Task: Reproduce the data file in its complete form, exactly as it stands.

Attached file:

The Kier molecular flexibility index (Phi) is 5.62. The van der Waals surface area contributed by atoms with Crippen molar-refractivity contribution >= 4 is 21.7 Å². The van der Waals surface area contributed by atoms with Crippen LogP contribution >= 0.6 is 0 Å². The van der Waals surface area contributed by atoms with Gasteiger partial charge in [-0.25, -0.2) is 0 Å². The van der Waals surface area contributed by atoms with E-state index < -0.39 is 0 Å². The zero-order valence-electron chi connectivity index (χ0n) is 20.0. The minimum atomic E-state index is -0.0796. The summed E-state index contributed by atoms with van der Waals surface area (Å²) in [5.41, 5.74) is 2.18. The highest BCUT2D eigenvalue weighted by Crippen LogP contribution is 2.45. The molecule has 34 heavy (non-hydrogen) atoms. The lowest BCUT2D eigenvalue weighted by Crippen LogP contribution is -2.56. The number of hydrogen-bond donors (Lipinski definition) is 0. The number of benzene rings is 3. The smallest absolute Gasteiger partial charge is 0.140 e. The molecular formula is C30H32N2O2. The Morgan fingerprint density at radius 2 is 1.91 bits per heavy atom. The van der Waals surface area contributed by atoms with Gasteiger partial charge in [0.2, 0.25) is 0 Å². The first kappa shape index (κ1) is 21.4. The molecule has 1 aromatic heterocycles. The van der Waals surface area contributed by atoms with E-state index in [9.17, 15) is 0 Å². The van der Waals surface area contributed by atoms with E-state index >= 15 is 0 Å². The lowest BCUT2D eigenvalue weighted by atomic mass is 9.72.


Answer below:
The Kier molecular flexibility index (Phi) is 5.62. The van der Waals surface area contributed by atoms with Crippen molar-refractivity contribution >= 4 is 21.7 Å². The van der Waals surface area contributed by atoms with Crippen LogP contribution >= 0.6 is 0 Å². The van der Waals surface area contributed by atoms with Gasteiger partial charge in [-0.25, -0.2) is 0 Å². The van der Waals surface area contributed by atoms with E-state index < -0.39 is 0 Å². The zero-order valence-electron chi connectivity index (χ0n) is 20.0. The minimum atomic E-state index is -0.0796. The summed E-state index contributed by atoms with van der Waals surface area (Å²) in [5.41, 5.74) is 2.18. The highest BCUT2D eigenvalue weighted by Crippen LogP contribution is 2.45. The molecule has 34 heavy (non-hydrogen) atoms. The lowest BCUT2D eigenvalue weighted by Crippen LogP contribution is -2.56. The number of hydrogen-bond donors (Lipinski definition) is 0. The number of benzene rings is 3. The smallest absolute Gasteiger partial charge is 0.140 e. The molecular formula is C30H32N2O2. The Morgan fingerprint density at radius 2 is 1.91 bits per heavy atom. The van der Waals surface area contributed by atoms with Gasteiger partial charge in [0.2, 0.25) is 0 Å². The first kappa shape index (κ1) is 21.4. The molecule has 1 aromatic heterocycles. The van der Waals surface area contributed by atoms with E-state index in [9.17, 15) is 0 Å². The van der Waals surface area contributed by atoms with E-state index >= 15 is 0 Å². The lowest BCUT2D eigenvalue weighted by atomic mass is 9.72.